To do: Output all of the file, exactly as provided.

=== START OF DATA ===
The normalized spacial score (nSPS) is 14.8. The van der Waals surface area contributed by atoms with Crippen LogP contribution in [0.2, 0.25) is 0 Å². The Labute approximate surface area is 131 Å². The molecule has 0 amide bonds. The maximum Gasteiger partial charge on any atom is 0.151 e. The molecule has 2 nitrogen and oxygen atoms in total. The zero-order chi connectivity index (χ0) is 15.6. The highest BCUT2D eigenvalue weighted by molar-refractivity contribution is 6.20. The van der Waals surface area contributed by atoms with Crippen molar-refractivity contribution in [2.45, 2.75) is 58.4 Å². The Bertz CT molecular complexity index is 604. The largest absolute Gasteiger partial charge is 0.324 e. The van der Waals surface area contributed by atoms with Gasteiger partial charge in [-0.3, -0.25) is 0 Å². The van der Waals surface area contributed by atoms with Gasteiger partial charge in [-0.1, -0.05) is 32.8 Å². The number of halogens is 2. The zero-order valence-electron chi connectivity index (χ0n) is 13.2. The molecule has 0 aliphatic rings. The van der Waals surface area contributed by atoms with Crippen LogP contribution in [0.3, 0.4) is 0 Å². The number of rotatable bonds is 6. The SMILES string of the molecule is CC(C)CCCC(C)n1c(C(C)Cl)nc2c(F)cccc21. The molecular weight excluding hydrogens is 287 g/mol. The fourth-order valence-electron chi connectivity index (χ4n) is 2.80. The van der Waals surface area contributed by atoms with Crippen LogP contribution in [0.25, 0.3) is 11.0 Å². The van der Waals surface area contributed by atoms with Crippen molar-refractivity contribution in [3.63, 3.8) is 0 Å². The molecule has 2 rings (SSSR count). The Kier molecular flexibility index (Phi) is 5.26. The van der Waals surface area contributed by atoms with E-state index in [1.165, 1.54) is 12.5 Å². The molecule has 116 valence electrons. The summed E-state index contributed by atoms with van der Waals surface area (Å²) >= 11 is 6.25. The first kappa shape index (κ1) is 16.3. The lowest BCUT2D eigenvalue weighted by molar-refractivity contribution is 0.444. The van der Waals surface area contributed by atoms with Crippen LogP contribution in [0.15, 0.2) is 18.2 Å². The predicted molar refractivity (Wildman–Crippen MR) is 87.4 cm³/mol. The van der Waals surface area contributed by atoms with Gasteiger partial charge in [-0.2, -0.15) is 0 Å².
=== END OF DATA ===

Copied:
The normalized spacial score (nSPS) is 14.8. The van der Waals surface area contributed by atoms with Crippen LogP contribution in [0.2, 0.25) is 0 Å². The Labute approximate surface area is 131 Å². The molecule has 0 amide bonds. The maximum Gasteiger partial charge on any atom is 0.151 e. The molecule has 2 nitrogen and oxygen atoms in total. The zero-order chi connectivity index (χ0) is 15.6. The highest BCUT2D eigenvalue weighted by molar-refractivity contribution is 6.20. The van der Waals surface area contributed by atoms with Crippen molar-refractivity contribution in [2.45, 2.75) is 58.4 Å². The Bertz CT molecular complexity index is 604. The largest absolute Gasteiger partial charge is 0.324 e. The van der Waals surface area contributed by atoms with Gasteiger partial charge in [-0.3, -0.25) is 0 Å². The van der Waals surface area contributed by atoms with Gasteiger partial charge in [-0.1, -0.05) is 32.8 Å². The number of halogens is 2. The zero-order valence-electron chi connectivity index (χ0n) is 13.2. The molecule has 0 aliphatic rings. The van der Waals surface area contributed by atoms with Crippen LogP contribution in [0.3, 0.4) is 0 Å². The number of rotatable bonds is 6. The SMILES string of the molecule is CC(C)CCCC(C)n1c(C(C)Cl)nc2c(F)cccc21. The molecular weight excluding hydrogens is 287 g/mol. The fourth-order valence-electron chi connectivity index (χ4n) is 2.80. The van der Waals surface area contributed by atoms with Crippen LogP contribution in [0.25, 0.3) is 11.0 Å². The van der Waals surface area contributed by atoms with Crippen molar-refractivity contribution in [3.63, 3.8) is 0 Å². The molecule has 2 rings (SSSR count). The Kier molecular flexibility index (Phi) is 5.26. The van der Waals surface area contributed by atoms with E-state index in [1.165, 1.54) is 12.5 Å². The molecule has 116 valence electrons. The summed E-state index contributed by atoms with van der Waals surface area (Å²) >= 11 is 6.25. The first kappa shape index (κ1) is 16.3. The lowest BCUT2D eigenvalue weighted by molar-refractivity contribution is 0.444. The van der Waals surface area contributed by atoms with Crippen LogP contribution in [0.15, 0.2) is 18.2 Å². The predicted molar refractivity (Wildman–Crippen MR) is 87.4 cm³/mol. The van der Waals surface area contributed by atoms with Gasteiger partial charge in [-0.2, -0.15) is 0 Å².